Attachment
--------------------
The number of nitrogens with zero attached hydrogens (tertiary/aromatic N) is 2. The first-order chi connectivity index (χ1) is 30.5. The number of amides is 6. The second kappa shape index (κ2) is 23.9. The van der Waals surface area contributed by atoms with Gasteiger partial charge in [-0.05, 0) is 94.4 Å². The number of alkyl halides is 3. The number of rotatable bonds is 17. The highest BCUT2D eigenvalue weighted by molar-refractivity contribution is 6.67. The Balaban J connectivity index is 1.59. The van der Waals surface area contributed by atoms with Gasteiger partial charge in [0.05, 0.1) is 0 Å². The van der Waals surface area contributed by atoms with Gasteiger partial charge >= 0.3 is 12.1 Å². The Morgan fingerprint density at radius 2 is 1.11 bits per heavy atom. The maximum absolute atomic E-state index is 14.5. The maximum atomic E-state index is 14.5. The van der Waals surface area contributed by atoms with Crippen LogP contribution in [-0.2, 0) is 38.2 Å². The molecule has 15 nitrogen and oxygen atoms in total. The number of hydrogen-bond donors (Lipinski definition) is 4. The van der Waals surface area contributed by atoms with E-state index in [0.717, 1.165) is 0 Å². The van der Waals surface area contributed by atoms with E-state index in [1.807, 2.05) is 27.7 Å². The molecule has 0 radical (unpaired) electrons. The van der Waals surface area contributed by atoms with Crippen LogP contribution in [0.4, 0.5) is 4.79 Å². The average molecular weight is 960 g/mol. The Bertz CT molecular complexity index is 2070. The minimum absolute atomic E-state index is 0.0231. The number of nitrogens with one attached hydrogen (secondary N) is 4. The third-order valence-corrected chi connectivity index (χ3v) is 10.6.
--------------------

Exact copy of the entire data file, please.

The number of nitrogens with zero attached hydrogens (tertiary/aromatic N) is 2. The first-order chi connectivity index (χ1) is 30.5. The number of amides is 6. The second kappa shape index (κ2) is 23.9. The van der Waals surface area contributed by atoms with Gasteiger partial charge in [-0.05, 0) is 94.4 Å². The number of alkyl halides is 3. The number of rotatable bonds is 17. The highest BCUT2D eigenvalue weighted by molar-refractivity contribution is 6.67. The Balaban J connectivity index is 1.59. The van der Waals surface area contributed by atoms with Gasteiger partial charge in [0.05, 0.1) is 0 Å². The van der Waals surface area contributed by atoms with Gasteiger partial charge >= 0.3 is 12.1 Å². The Morgan fingerprint density at radius 2 is 1.11 bits per heavy atom. The maximum absolute atomic E-state index is 14.5. The maximum atomic E-state index is 14.5. The van der Waals surface area contributed by atoms with Crippen LogP contribution in [-0.2, 0) is 38.2 Å². The molecule has 15 nitrogen and oxygen atoms in total. The number of hydrogen-bond donors (Lipinski definition) is 4. The van der Waals surface area contributed by atoms with E-state index in [0.717, 1.165) is 0 Å². The van der Waals surface area contributed by atoms with E-state index in [1.807, 2.05) is 27.7 Å². The molecule has 0 radical (unpaired) electrons. The van der Waals surface area contributed by atoms with Crippen LogP contribution in [0.4, 0.5) is 4.79 Å². The average molecular weight is 960 g/mol. The Bertz CT molecular complexity index is 2070. The minimum absolute atomic E-state index is 0.0231. The number of nitrogens with one attached hydrogen (secondary N) is 4. The third-order valence-corrected chi connectivity index (χ3v) is 10.6.